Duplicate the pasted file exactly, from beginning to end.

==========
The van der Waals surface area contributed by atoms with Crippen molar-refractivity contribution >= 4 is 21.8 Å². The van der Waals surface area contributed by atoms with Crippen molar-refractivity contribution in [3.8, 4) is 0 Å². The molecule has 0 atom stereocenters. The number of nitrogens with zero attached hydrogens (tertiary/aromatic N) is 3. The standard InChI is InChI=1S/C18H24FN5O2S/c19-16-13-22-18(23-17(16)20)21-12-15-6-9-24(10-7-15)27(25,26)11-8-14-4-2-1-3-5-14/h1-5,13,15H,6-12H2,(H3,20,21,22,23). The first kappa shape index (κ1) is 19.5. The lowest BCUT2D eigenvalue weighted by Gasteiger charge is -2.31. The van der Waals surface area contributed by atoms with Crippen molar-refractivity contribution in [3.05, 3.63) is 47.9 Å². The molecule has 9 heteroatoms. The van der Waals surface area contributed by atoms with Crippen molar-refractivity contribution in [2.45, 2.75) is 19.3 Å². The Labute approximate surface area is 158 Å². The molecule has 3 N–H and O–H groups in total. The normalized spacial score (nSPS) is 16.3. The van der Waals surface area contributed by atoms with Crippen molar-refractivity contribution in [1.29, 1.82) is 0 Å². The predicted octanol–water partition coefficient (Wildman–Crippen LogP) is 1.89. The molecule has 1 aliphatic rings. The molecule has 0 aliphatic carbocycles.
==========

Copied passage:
The van der Waals surface area contributed by atoms with Crippen molar-refractivity contribution >= 4 is 21.8 Å². The van der Waals surface area contributed by atoms with Crippen molar-refractivity contribution in [3.8, 4) is 0 Å². The molecule has 0 atom stereocenters. The number of nitrogens with zero attached hydrogens (tertiary/aromatic N) is 3. The standard InChI is InChI=1S/C18H24FN5O2S/c19-16-13-22-18(23-17(16)20)21-12-15-6-9-24(10-7-15)27(25,26)11-8-14-4-2-1-3-5-14/h1-5,13,15H,6-12H2,(H3,20,21,22,23). The first kappa shape index (κ1) is 19.5. The lowest BCUT2D eigenvalue weighted by Gasteiger charge is -2.31. The van der Waals surface area contributed by atoms with Crippen molar-refractivity contribution in [3.05, 3.63) is 47.9 Å². The molecule has 9 heteroatoms. The van der Waals surface area contributed by atoms with Crippen molar-refractivity contribution in [2.45, 2.75) is 19.3 Å². The Labute approximate surface area is 158 Å². The molecule has 3 N–H and O–H groups in total. The normalized spacial score (nSPS) is 16.3. The van der Waals surface area contributed by atoms with Crippen molar-refractivity contribution in [1.29, 1.82) is 0 Å². The predicted octanol–water partition coefficient (Wildman–Crippen LogP) is 1.89. The molecule has 1 aliphatic rings. The molecule has 0 aliphatic carbocycles.